Following an arrest for a crime, the outcome is far from a foregone conclusion. Depending on a variety of things, including how an accused elects to defend him or herself against the allegations, the end result of the case will vary. Because of this, it is important that someone facing criminal charges of any kind takes steps to create a defense as soon as he or she becomes aware of what is going on. In the best case scenario, action should be taken before charges are even brought, during the investigation phase.

Two professors from the University of Houston are probably working on a defense to charges they face. The men were recently indicted on fraud charges. More specifically the U.S. Department of Justice indicates that they were accused of falsely obtaining somewhere around $1.3 million over a period of 13 years. The money was allegedly taken from a small business program funded by the federal government known as the Small Business Innovation Research program. All told the men face 29 counts of the following:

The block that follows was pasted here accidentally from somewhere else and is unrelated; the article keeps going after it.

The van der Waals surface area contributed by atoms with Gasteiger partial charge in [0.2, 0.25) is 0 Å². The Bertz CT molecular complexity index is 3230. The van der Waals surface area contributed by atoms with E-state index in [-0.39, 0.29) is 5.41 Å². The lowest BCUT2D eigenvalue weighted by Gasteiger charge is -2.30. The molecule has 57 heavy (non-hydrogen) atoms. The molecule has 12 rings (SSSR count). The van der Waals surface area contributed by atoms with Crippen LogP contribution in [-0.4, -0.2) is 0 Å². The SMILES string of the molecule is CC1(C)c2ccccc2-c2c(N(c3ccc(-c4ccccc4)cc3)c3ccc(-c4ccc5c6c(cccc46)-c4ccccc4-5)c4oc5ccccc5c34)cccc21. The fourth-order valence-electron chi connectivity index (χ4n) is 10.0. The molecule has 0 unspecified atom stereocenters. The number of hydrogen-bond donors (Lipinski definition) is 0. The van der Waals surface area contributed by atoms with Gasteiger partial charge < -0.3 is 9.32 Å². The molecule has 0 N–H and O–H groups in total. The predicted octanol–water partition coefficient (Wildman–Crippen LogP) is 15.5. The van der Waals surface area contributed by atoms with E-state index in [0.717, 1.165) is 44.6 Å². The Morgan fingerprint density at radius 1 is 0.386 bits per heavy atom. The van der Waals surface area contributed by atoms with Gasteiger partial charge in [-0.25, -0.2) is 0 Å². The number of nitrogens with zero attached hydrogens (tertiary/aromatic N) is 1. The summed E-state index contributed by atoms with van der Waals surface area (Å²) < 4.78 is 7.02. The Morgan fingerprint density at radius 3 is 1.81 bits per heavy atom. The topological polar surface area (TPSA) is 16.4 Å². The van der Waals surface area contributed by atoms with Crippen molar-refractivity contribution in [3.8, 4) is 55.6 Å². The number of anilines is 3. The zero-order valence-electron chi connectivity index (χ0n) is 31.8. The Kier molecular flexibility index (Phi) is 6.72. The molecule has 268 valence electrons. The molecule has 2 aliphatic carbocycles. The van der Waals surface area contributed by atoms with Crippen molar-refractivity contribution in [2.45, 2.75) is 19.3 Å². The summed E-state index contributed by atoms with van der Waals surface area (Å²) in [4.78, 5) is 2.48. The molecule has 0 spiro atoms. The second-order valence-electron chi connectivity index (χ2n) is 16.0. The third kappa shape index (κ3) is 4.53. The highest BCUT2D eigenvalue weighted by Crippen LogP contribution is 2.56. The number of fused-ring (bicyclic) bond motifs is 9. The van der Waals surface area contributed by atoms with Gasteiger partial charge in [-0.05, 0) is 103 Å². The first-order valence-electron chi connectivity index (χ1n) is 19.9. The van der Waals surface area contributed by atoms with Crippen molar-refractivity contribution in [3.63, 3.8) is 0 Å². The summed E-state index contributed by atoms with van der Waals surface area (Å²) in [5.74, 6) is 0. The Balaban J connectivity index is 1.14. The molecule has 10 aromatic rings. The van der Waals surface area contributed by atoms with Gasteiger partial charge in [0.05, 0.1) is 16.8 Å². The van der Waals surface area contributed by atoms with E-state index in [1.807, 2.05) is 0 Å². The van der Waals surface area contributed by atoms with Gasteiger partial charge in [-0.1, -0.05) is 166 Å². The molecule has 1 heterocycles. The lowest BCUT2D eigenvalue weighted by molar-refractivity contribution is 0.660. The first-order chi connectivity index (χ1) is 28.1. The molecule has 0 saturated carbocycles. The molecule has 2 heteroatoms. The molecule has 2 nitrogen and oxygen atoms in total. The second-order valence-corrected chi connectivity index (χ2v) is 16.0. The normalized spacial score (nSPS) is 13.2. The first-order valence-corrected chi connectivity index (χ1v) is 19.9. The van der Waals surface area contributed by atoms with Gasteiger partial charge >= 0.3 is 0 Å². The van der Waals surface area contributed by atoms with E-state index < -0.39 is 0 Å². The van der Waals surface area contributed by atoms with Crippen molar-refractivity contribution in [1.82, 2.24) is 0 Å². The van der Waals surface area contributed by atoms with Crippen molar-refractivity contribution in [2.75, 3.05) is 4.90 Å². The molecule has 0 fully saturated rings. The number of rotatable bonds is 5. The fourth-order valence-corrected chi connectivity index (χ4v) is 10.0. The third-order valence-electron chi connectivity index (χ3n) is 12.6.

• Making false statements
  • Wire fraud
  • Conspiracy

Despite having been awarded contracts and grants for the business they started, the men are accused of sending applications and letters that were fraudulent to the SBIR. The fraudulent information included in these requests allegedly regarded costs, materials, equipment and facilities.

While there could be a legitimate reason behind many actions, this is particularly true where white collar crimes are concerned. In business situations involving the exchange of money where copious rules are involved, it is possible that someone might mistakenly do something illegal, without realizing it. The attorney for one of the professors indicated something like this is to blame for the situation. Specifically, he claims it is the result of poor accounting.

How this case will be resolved remains to be seen.

Source: Houston Business Journal, “Two University of Houston professors indicted on fraud charges,” Josh Cain, April 29, 2014